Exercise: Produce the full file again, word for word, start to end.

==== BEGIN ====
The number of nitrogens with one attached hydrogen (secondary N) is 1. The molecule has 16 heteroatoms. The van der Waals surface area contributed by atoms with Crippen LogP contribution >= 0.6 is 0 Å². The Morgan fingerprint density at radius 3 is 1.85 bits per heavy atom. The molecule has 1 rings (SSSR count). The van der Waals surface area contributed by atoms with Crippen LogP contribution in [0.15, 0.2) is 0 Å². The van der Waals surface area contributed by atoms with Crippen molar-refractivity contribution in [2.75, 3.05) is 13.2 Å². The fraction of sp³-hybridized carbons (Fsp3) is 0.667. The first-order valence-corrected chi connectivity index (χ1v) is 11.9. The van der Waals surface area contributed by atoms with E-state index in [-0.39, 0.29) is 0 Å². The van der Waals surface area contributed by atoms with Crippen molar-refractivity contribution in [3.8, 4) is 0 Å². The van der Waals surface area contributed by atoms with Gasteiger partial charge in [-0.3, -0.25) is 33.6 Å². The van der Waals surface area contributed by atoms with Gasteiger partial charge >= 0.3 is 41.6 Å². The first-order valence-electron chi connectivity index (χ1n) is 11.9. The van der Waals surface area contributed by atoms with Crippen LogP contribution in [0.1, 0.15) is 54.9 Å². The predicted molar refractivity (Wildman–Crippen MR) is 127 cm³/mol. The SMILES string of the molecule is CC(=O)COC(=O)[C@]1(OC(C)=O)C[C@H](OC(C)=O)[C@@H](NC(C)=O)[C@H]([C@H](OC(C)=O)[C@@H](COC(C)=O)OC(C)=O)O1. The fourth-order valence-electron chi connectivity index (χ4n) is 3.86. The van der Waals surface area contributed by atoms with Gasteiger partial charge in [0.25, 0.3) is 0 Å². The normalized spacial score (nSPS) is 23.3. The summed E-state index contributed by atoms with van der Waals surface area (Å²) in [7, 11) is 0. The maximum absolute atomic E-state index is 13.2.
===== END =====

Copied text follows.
The number of nitrogens with one attached hydrogen (secondary N) is 1. The molecule has 16 heteroatoms. The van der Waals surface area contributed by atoms with Crippen LogP contribution >= 0.6 is 0 Å². The Morgan fingerprint density at radius 3 is 1.85 bits per heavy atom. The molecule has 1 rings (SSSR count). The van der Waals surface area contributed by atoms with Crippen LogP contribution in [0.15, 0.2) is 0 Å². The van der Waals surface area contributed by atoms with Crippen molar-refractivity contribution in [2.75, 3.05) is 13.2 Å². The fraction of sp³-hybridized carbons (Fsp3) is 0.667. The first-order valence-corrected chi connectivity index (χ1v) is 11.9. The van der Waals surface area contributed by atoms with E-state index in [-0.39, 0.29) is 0 Å². The van der Waals surface area contributed by atoms with Crippen molar-refractivity contribution in [3.8, 4) is 0 Å². The van der Waals surface area contributed by atoms with Gasteiger partial charge in [-0.3, -0.25) is 33.6 Å². The van der Waals surface area contributed by atoms with Gasteiger partial charge >= 0.3 is 41.6 Å². The first-order valence-electron chi connectivity index (χ1n) is 11.9. The van der Waals surface area contributed by atoms with Crippen LogP contribution in [0.1, 0.15) is 54.9 Å². The predicted molar refractivity (Wildman–Crippen MR) is 127 cm³/mol. The SMILES string of the molecule is CC(=O)COC(=O)[C@]1(OC(C)=O)C[C@H](OC(C)=O)[C@@H](NC(C)=O)[C@H]([C@H](OC(C)=O)[C@@H](COC(C)=O)OC(C)=O)O1. The fourth-order valence-electron chi connectivity index (χ4n) is 3.86. The van der Waals surface area contributed by atoms with Gasteiger partial charge in [0.25, 0.3) is 0 Å². The normalized spacial score (nSPS) is 23.3. The summed E-state index contributed by atoms with van der Waals surface area (Å²) in [7, 11) is 0. The maximum absolute atomic E-state index is 13.2.